Linked by Amjith Ramanujam on Sat 19th Jul 2008 19:01 UTC, submitted by cypress
Linux Linux and UNIX-like operating systems in general are regarded as being more secure for the common user, in contrast with operating systems that have "Windows" as part of their name. Why is that? When entering a dispute on the subject with a Windows user, the most common argument he tries to feed me is that Windows is more widespread, and therefore, more vulnerable. Apart from amusing myths like "Linux is only for servers" or "does it have a word processor?", the issue of Linux desktop security is still seriously misunderstood.
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RE: Windows vs. Linux
by bogomipz on Sun 20th Jul 2008 03:44 UTC in reply to "Windows vs. Linux"
bogomipz
Member since:
2005-07-11

This is a valid point, but it doesn't change the fact that

1) Given typical Linux and Windows installs and usage patterns, Windows is way more vulnerable

2) More malicious software exist for Windows than Linux in the first place, at least by a factor of 10000:1

Reply Parent Score: 8

RE[2]: Windows vs. Linux
by rtfa on Mon 21st Jul 2008 07:51 in reply to "RE: Windows vs. Linux"
rtfa Member since:
2006-02-27

YOu forgot this very important one

3) Windows executes a file based on its file extension and is therefore immediately executable. Unix files have to be made executable. UAC in Vista may make the user think about it but its still a big big design flaw having a file executable based on its file extension.

Reply Parent Score: 2

RE[2]: Windows vs. Linux
by tomcat on Tue 22nd Jul 2008 01:08 in reply to "RE: Windows vs. Linux"
tomcat Member since:
2006-01-06

1) Given typical Linux and Windows installs and usage patterns, Windows is way more vulnerable


If you're talking about Windows XP, then I'd agree with you. But not with Vista. User accounts don't run as 'admin' by default under Vista, and privileged operations require explicit user approval (UAC).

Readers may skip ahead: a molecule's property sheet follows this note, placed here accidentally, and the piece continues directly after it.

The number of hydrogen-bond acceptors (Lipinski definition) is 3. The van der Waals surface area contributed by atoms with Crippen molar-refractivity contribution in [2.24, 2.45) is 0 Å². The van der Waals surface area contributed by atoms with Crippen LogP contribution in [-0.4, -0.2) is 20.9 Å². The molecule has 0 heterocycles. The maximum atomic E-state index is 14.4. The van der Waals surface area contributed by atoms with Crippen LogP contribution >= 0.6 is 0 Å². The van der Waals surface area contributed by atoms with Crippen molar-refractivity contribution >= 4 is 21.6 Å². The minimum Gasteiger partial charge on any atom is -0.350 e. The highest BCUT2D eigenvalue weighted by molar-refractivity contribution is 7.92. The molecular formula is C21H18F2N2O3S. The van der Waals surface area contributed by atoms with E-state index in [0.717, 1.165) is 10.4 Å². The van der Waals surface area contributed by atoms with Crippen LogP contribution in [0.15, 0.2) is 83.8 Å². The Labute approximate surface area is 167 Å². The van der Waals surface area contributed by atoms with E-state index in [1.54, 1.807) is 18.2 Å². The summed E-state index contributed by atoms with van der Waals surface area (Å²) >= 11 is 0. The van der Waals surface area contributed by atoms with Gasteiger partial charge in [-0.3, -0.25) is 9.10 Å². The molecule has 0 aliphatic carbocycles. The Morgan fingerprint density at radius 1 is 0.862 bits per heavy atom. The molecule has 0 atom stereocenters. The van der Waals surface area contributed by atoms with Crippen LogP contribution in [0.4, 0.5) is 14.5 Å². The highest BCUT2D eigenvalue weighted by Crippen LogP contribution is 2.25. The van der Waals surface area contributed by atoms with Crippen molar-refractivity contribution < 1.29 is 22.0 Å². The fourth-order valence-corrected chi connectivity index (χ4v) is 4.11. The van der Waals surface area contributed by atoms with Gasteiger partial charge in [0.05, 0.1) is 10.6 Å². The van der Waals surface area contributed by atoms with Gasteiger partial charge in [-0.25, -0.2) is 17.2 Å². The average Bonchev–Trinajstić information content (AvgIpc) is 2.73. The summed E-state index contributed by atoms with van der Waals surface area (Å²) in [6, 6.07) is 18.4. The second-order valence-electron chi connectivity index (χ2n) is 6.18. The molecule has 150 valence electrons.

2) More malicious software exist for Windows than Linux in the first place, at least by a factor of 10000:1


Again, it depends on whether you're talking about Windows XP or Vista. Vista has effectively shut down the attack vectors which targeted XP, and malware authors have been forced into moving up the food chain to target applications such as Adobe Acrobat, Google Desktop, etc. This is actually a good thing. It means that Windows OS security has gotten demonstrably better.

Reply Parent Score: 2

RE[2]: Windows vs. Linux
by voidspace on Tue 22nd Jul 2008 11:17 in reply to "RE: Windows vs. Linux"
voidspace Member since:
2008-06-25

1) Given typical Linux and Windows installs and usage patterns, Windows is way more vulnerable

So it's a configuration issue, not a technical issue, and *other* than default configuration Windows is as secure as Linux?

If not, what are the *technical* reasons Linux is more secure.

2) More malicious software exist for Windows than Linux in the first place, at least by a factor of 10000:1

Which probably mirrors the usage patterns of the two operating systems on the desktop. Linux is more secure because on the desktop it is so insignificant that no-one writes malware targeting it? Again not a technical reason, more of a failing...

Reply Parent Score: 1